February 10, 2005

War Games

Posted by Sima

The comments in response to Niki's post incited me to write this entry. I am troubled by some of the underlying assumptions in these responses. Let me start with Nur's comment. Nur writes, "On the other hand Iran could simply abandon its nuclear ambitions. That would be nice. If I am not mistaken they feel that nuclear weapons would be a deterrent. This reasoning is badly flawed and needs to be reconsidered immediately. The ball is in Iran's court. Let us hope they choose wisely."

To me there is no doubt that nuclear weapons should be abandoned, not only by Iran (assuming that Iran has such weapons), but also by the U.S. and Israel, where nuclear development programs are proliferating un-problematically as we speak. I don't think nuclear weapons are the means by which peace can be achieved anywhere. But the silence around the development of nuclear weapons in the U.S. and Israel reveal the naturalized assumption that these states have the capability of handling these deadly weapons rationally, where others do not. Such reasoning is troublesome as it falls back on the Eurocentric ideas of the rationality in the "West" in opposition to the "savagery" and "barbarity" of the rest.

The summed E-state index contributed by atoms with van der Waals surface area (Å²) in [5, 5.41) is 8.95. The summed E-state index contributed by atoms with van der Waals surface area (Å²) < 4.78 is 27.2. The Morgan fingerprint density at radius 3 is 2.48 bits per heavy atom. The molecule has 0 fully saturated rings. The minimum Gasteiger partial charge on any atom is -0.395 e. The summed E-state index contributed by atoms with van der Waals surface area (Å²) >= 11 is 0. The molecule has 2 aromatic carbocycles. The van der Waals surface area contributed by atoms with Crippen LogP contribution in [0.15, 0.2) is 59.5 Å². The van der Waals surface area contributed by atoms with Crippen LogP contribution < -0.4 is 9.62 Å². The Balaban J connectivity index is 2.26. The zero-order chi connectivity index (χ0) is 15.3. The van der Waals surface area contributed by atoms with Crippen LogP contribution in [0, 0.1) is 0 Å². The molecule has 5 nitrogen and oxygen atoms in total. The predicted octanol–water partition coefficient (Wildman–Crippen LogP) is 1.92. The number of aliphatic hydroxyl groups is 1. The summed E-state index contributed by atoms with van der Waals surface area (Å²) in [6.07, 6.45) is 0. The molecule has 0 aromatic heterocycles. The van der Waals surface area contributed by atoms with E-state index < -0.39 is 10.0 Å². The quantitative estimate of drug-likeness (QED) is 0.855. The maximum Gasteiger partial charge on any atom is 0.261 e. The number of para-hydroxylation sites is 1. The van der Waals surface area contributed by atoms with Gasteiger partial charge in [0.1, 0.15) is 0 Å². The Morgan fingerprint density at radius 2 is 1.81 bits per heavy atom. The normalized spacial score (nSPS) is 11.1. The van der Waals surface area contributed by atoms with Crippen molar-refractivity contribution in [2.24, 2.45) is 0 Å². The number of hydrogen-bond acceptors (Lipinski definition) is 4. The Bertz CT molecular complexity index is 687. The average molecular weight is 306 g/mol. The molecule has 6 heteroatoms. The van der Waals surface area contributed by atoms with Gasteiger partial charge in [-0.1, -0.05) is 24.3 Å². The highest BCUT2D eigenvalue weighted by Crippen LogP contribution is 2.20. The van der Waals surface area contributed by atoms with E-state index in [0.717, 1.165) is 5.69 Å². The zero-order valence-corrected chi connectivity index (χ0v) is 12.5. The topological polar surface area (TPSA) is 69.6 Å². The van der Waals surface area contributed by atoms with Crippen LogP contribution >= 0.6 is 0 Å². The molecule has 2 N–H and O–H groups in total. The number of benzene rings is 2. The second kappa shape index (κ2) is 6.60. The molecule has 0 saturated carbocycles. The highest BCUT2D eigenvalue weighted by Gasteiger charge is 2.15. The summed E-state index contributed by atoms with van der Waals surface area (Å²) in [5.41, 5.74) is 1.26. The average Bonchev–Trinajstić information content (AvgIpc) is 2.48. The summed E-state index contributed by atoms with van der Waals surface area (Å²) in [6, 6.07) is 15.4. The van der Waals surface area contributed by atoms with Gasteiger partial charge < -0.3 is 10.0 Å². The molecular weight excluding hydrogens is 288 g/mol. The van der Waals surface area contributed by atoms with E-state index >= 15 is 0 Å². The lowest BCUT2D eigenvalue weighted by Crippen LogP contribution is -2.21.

Unlike Nur, I don't think that "the ball is in the Iranian court." It is an all American game... a deadly one that uses nuclear weapons to conquer. It seems to me that the U.S. is on a world tour... The losers? Ordinary Iranian people and those who die on both sides.
The winners? Corporations that profit from the development of nuclear weapons, military machines, "reconstruction projects," and oil. In fact for those who are afraid of losing their homes and their lives, it is not a game at all. A game connotes the consensual play of both sides. Just like a video-game, this war is a one-sided game. Perhaps it is this Game Boy mentality that leads Tim to write, "NUKE IRAN BEFORE THEY NUKE U.S.A!"

The comments in response to Niki's post incited me to write this entry. I am troubled by some of the underlying assumptions in these responses. Let me start with Nur's comment. Nur writes, "On the other hand Iran could simply abandon its nuclear ambitions. That would be nice. If I am not mistaken they feel that nuclear weapons would be a deterrent. This reasoning is badly flawed and needs to be reconsidered immediately. The ball is in Iran's court. Let us hope they choose wisely."

To me there is no doubt that nuclear weapons should be abandoned, not only by Iran (assuming that Iran has such weapons), but also by the U.S. and Israel, where nuclear development programs are proliferating un-problematically as we speak. I don't think nuclear weapons are the means by which peace can be achieved anywhere. But the silence around the development of nuclear weapons in the U.S. and Israel reveal the naturalized assumption that these states have the capability of handling these deadly weapons rationally, where others do not. Such reasoning is troublesome as it falls back on the Eurocentric ideas of the rationality in the "West" in opposition to the "savagery" and "barbarity" of the rest.

Unlike Nur, I don't think that "the ball is in the Iranian court." It is an all American game... a deadly one that uses nuclear weapons to conquer. It seems to me that the U.S. is on a world tour... The losers? Ordinary Iranian people and those who die on both sides.